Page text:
Distinctly Catholic: The proponents of drafting a document probably win the ballot. But they have lost something far greater. They have divided the conference in ways it has never been divided in my lifetime, perhaps ever.
Pope Francis' closest U.S. allies made an at times desperate appeal during the U.S. bishops' spring assembly not to charge ahead with plans for a divisive document regarding Communion and pro-choice Catholic politicians.
On the opening day of a virtual meeting of the U.S. Catholic bishops, a majority of U.S. prelates voted to limit discussion on whether to proceed with drafting a contentious document regarding Communion and pro-choice Catholic politicians.
Distinctly Catholic: As the U.S. bishops meet, all eyes will be focused on whether they will agree to draft a document on the Eucharist — a proposal that originated after Biden's election. Get ready for lousy arguments.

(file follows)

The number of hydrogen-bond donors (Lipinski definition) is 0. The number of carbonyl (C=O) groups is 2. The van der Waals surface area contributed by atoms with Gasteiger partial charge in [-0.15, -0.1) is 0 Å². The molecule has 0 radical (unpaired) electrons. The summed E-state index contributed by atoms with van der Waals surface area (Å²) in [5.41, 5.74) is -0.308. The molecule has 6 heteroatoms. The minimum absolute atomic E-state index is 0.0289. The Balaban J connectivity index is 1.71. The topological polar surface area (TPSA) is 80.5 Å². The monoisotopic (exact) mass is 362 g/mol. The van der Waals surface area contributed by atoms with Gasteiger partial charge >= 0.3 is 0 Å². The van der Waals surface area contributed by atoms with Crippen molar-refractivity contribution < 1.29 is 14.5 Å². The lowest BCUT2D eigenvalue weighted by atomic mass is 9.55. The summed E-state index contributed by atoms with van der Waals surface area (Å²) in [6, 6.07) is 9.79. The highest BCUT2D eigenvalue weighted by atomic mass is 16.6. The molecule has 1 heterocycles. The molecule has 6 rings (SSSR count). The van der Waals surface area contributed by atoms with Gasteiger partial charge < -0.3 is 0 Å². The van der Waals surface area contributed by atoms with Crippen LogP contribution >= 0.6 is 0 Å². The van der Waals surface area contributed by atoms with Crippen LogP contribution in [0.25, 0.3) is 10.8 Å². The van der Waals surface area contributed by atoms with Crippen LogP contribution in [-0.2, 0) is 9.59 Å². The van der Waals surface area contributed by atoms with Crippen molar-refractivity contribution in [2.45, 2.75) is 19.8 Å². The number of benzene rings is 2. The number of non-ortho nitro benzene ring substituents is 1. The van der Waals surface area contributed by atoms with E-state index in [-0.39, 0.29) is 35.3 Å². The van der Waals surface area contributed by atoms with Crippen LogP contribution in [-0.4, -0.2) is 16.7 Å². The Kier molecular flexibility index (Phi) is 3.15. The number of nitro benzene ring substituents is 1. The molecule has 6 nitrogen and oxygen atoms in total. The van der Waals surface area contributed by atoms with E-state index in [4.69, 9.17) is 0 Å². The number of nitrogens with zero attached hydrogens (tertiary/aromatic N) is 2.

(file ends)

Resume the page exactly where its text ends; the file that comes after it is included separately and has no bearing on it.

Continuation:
Religion News Service asked more than 180 members of the U.S. Catholic bishops' conference their position on denying Communion to Catholic politicians who back the right to an abortion, a practice the church condemns. Few offered a firm yes-or-no answer.
Distinctly Catholic: As the U.S. bishops are set to begin a Zoom meeting, they are in crisis: They are at each other's throats. They need to meet face-to-face, and they need to read Francis' letter to Cardinal Marx.
After receiving an unprecedented letter from 67 bishops appealing for a delay, the U.S. Conference of Catholic Bishops' president explained in a memo the procedure followed in bringing the question to a vote.